For more than 100 years the Māori, the indigenous people of New Zealand, demanded legal personhood for Te Awa Tupua. But the country’s parliament only recognised it in 2017. Te Awa Tupua is not human or a human creation, like the corporate entities that enjoy many of the same rights as people. Te Awa Tupua is a verdant ecosystem, comprised of the spectacular 290-kilometre Whanganui river and “all its physical and metaphysical elements”. And its legal recognition is buoying a global movement to protect rivers and freshwater ecosystems by recognising the “rights of nature”.

Our new report, produced in collaboration with the Cyrus R. Vance Center for International Justice, finds that courts, legislatures and indigenous authorities are increasingly recognising such natural rights, with a growing emphasis on rivers. Important judicial and legislative developments took place in 2019 and 2020 in Bangladesh, Colombia, Uganda, Brazil and the United States, among other jurisdictions. In September, environmental groups called on Ecuador’s highest court to enforce constitutional rights of nature to protect an incredibly biodiverse freshwater ecosystem from mining. In the United States, several indigenous groups have recognised the rights of rivers, including the Yurok with respect to the Klamath river and the Nez Perce general council on the Snake river.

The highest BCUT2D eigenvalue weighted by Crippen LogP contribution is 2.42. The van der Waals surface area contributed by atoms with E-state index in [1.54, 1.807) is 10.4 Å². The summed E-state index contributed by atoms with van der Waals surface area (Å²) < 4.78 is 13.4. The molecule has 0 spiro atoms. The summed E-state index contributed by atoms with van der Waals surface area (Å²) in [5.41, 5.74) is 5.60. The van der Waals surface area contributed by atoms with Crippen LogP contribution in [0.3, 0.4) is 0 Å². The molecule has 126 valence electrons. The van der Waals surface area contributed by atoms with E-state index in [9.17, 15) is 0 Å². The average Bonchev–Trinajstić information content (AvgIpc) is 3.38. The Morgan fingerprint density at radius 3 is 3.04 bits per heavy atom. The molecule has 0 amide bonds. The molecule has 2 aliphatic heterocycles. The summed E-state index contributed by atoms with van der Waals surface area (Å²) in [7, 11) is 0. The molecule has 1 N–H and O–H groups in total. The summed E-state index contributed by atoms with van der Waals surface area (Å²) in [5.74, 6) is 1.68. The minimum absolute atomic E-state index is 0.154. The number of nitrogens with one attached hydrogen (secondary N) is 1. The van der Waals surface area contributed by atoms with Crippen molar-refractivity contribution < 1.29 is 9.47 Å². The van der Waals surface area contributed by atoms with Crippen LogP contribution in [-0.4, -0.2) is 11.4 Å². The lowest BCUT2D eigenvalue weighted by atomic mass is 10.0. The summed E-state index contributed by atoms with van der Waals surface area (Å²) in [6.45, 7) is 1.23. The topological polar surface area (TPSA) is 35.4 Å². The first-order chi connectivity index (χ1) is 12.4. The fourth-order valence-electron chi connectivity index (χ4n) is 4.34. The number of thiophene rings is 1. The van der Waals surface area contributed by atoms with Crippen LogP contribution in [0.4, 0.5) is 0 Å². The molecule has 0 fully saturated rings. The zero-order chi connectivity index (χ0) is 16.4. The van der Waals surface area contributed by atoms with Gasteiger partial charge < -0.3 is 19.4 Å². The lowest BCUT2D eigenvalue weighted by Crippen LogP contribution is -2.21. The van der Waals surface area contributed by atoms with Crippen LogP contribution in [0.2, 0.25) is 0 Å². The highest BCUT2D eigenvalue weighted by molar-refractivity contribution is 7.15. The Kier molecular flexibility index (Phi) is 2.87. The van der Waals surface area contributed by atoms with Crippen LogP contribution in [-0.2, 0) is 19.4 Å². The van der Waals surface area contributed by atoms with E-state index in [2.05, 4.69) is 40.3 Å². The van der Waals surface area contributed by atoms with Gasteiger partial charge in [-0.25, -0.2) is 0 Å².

In South Asia, earlier this year Bangladesh’s highest court affirmed that all rivers in the country are “living entities” and appointed a government agency to act as their guardian. In India, in March 2020, the Punjab and Haryana High Court passed an order declaring Sukhna lake in Chandigarh city a living entity, with similar rights as a person. These decisions followed a remarkable ruling in 2017 by the Uttarakhand High Court in India recognising the legal personhood of the Ganga and Yamuna rivers; a ruling later stayed by the Supreme Court of India.

If the Ganga has the legal rights of a person, should people be allowed to bathe in it? [image by: Eric Parker]